The term can apply to any subculture or underrepresented group, she explains--for example, homeless persons, people with disabilities or people with chronic illnesses.
In Alexander’s view, achieving diversity means more than simply admitting more students from diverse backgrounds. These students need to find a supportive environment that will help them succeed.
“If you’re inviting people into an environment that for whatever reasons does not feel welcoming to them, or treats some [members] of its community in an inequitable way, then you may be bringing in many people through the door, and your numbers may be going up in terms of admissions,” she says. “But if these students are not successful in matriculating through the program and graduating, then it’s kind of like coming in the front door of a house and going out the back door.”
At Penn, Siantz says a key element of the school’s vision is that the commitment to diversity must be top-down. “That means that at the top there is recognition of the need to diversify the administration and the faculty, as well as the student body, to better promote the mission of the school,” she explains. “Diversity is the number one strategic goal of the School of Nursing. Globalization is the second.”
A common thread in the job descriptions of nursing school diversity directors is a major focus on assisting students. Some are also involved in faculty programs and curriculum development.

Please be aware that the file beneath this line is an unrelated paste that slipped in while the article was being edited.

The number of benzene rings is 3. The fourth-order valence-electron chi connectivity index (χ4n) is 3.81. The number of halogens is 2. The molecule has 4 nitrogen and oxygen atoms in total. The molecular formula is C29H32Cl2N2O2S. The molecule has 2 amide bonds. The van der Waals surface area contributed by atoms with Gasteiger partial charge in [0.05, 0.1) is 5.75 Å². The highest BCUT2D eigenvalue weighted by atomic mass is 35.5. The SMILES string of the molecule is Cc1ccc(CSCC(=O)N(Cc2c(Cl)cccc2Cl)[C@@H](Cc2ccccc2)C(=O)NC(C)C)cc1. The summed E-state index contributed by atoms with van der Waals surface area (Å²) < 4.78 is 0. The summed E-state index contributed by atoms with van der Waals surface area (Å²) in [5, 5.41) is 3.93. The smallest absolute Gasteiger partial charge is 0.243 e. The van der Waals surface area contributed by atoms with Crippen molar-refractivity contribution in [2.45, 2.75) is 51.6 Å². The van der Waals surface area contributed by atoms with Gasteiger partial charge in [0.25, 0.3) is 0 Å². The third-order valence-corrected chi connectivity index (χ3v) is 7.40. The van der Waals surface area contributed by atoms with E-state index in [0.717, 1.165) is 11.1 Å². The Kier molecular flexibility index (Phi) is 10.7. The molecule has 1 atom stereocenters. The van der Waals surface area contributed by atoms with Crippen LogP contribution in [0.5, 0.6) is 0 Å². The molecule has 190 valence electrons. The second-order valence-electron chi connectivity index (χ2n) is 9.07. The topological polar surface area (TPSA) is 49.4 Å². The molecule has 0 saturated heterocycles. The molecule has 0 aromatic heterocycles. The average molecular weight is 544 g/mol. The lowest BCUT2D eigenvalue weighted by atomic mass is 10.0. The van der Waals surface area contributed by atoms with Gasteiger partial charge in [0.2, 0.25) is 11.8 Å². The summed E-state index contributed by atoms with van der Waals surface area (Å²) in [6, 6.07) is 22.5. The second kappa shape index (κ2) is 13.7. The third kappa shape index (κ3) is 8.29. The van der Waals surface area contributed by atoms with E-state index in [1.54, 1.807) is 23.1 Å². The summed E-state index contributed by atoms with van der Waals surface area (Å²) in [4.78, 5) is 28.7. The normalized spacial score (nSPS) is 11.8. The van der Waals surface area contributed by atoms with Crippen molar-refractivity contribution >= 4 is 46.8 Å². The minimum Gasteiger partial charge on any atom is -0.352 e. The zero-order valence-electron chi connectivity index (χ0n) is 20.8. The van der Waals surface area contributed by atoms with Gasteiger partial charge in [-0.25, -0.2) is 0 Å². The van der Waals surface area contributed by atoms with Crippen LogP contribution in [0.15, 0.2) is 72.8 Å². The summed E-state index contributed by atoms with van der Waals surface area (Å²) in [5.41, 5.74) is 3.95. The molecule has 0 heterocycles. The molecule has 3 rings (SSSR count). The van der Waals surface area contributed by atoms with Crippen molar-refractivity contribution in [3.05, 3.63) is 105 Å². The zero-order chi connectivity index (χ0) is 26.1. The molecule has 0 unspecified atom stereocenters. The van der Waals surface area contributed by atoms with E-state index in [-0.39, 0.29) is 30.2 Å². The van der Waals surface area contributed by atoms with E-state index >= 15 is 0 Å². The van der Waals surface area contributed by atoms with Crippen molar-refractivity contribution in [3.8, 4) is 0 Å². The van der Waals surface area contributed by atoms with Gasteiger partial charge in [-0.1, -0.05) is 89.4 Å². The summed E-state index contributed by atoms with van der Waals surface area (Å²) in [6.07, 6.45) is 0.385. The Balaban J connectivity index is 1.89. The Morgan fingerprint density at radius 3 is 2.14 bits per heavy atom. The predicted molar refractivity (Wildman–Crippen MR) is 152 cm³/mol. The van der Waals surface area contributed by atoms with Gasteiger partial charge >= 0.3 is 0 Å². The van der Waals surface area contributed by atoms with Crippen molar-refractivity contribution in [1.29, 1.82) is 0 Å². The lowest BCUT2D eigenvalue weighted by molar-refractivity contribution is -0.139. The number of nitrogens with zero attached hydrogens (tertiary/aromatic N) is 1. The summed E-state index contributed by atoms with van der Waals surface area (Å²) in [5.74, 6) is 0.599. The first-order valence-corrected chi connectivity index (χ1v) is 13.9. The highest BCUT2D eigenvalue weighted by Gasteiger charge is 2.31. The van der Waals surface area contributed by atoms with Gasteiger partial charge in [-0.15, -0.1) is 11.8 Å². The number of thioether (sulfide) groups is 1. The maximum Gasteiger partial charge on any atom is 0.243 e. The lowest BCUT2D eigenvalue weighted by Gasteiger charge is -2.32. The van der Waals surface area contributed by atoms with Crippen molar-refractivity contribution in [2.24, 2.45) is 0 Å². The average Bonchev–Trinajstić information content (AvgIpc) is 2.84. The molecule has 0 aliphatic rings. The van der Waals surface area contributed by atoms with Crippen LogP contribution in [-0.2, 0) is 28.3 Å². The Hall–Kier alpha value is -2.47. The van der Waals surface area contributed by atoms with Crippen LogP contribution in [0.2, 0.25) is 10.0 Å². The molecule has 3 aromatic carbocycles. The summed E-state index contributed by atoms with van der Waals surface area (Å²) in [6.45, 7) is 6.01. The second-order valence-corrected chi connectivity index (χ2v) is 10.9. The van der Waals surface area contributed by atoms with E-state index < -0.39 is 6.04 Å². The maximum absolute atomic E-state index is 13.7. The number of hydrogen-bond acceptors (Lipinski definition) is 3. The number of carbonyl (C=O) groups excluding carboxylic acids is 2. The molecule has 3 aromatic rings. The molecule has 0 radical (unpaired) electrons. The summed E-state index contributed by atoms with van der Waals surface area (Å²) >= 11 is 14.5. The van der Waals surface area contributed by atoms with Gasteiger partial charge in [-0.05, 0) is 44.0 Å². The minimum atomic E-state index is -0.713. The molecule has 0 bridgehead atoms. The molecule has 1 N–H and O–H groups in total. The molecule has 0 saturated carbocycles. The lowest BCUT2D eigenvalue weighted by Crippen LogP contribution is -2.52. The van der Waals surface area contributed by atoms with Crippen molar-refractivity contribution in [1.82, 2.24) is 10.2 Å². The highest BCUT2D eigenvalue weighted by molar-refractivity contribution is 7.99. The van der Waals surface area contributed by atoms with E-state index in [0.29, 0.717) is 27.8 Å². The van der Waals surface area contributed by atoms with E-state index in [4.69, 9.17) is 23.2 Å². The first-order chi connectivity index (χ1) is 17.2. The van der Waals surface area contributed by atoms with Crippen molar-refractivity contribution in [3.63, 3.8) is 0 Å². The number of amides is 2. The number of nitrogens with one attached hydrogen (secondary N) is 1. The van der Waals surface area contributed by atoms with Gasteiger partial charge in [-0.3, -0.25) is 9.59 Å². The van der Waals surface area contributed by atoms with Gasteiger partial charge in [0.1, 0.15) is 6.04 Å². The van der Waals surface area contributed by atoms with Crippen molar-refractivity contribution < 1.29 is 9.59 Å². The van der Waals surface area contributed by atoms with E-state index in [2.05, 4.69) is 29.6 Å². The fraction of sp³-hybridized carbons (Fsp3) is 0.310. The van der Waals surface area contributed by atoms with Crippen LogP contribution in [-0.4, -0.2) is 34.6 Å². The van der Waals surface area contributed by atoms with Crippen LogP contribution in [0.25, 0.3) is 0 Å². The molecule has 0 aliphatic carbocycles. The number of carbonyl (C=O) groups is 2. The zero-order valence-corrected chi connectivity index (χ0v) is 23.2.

At Indiana University School of Nursing, Stokes’ Office of Diversity and Enrichment is part of the Center for Academic Affairs. The enrichment part of her job title is broad in scope.
“This position calls for working with all students, not just minority students or underrepresented students,” she says. “Although the faculty and my office are committed to supporting underrepresented students as much as possible, I probably see just as many or more majority students.”
Diversity-related programs at Indiana’s nursing school include “empowerment sessions” to aid students with test taking, stress management, time management, organization and other skills; peer-led tutorial reviews of specific classroom subjects; a Diversity Forum series featuring presentations by faculty members and local and national leaders; and workshops for faculty on teaching students from diverse cultures.
Recruitment of minority and international students is another aspect of Stokes’ job, although she says it’s not her primary role. “We have a marketing and recruitment person [who is in charge of that],” she explains. “I work very closely with that office, and also with our graduate offices.”
Stokes and some of the senior nurse researchers on the faculty have established a program called Connections that targets students who might be good candidates for the PhD program in nursing. “We meet with students—it may be one student or ten—who express an interest or who I see have potential,” she says. “We take them through the admissions process [and] get them to start thinking about their research area, so we can think about a faculty member who might work with them.”